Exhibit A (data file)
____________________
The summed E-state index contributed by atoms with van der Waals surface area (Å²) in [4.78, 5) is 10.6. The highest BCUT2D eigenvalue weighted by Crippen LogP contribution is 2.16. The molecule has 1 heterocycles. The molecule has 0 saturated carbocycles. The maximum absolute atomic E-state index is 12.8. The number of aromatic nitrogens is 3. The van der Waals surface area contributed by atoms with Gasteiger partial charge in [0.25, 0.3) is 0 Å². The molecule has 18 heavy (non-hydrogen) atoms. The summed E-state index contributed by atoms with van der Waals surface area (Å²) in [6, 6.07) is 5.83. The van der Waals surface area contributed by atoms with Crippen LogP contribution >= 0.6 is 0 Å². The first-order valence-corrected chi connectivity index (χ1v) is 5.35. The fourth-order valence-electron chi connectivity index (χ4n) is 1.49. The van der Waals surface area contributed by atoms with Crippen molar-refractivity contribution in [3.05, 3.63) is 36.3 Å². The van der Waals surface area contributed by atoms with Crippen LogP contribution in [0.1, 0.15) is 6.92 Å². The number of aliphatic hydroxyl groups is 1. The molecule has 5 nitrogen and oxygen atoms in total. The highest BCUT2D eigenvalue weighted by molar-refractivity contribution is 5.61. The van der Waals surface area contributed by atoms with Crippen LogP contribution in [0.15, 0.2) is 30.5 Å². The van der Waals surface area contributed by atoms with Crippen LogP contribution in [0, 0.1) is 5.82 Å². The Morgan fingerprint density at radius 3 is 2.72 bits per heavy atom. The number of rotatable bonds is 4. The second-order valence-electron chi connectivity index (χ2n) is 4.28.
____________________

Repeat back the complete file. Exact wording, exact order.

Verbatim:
The summed E-state index contributed by atoms with van der Waals surface area (Å²) in [4.78, 5) is 10.6. The highest BCUT2D eigenvalue weighted by Crippen LogP contribution is 2.16. The molecule has 1 heterocycles. The molecule has 0 saturated carbocycles. The maximum absolute atomic E-state index is 12.8. The number of aromatic nitrogens is 3. The van der Waals surface area contributed by atoms with Gasteiger partial charge in [0.25, 0.3) is 0 Å². The molecule has 18 heavy (non-hydrogen) atoms. The summed E-state index contributed by atoms with van der Waals surface area (Å²) in [6, 6.07) is 5.83. The van der Waals surface area contributed by atoms with Crippen LogP contribution >= 0.6 is 0 Å². The first-order valence-corrected chi connectivity index (χ1v) is 5.35. The fourth-order valence-electron chi connectivity index (χ4n) is 1.49. The van der Waals surface area contributed by atoms with Crippen molar-refractivity contribution in [3.05, 3.63) is 36.3 Å². The van der Waals surface area contributed by atoms with Crippen LogP contribution in [0.1, 0.15) is 6.92 Å². The number of aliphatic hydroxyl groups is 1. The molecule has 5 nitrogen and oxygen atoms in total. The highest BCUT2D eigenvalue weighted by molar-refractivity contribution is 5.61. The van der Waals surface area contributed by atoms with Crippen LogP contribution in [0.15, 0.2) is 30.5 Å². The van der Waals surface area contributed by atoms with Crippen LogP contribution in [0, 0.1) is 5.82 Å². The Morgan fingerprint density at radius 3 is 2.72 bits per heavy atom. The number of rotatable bonds is 4. The second-order valence-electron chi connectivity index (χ2n) is 4.28.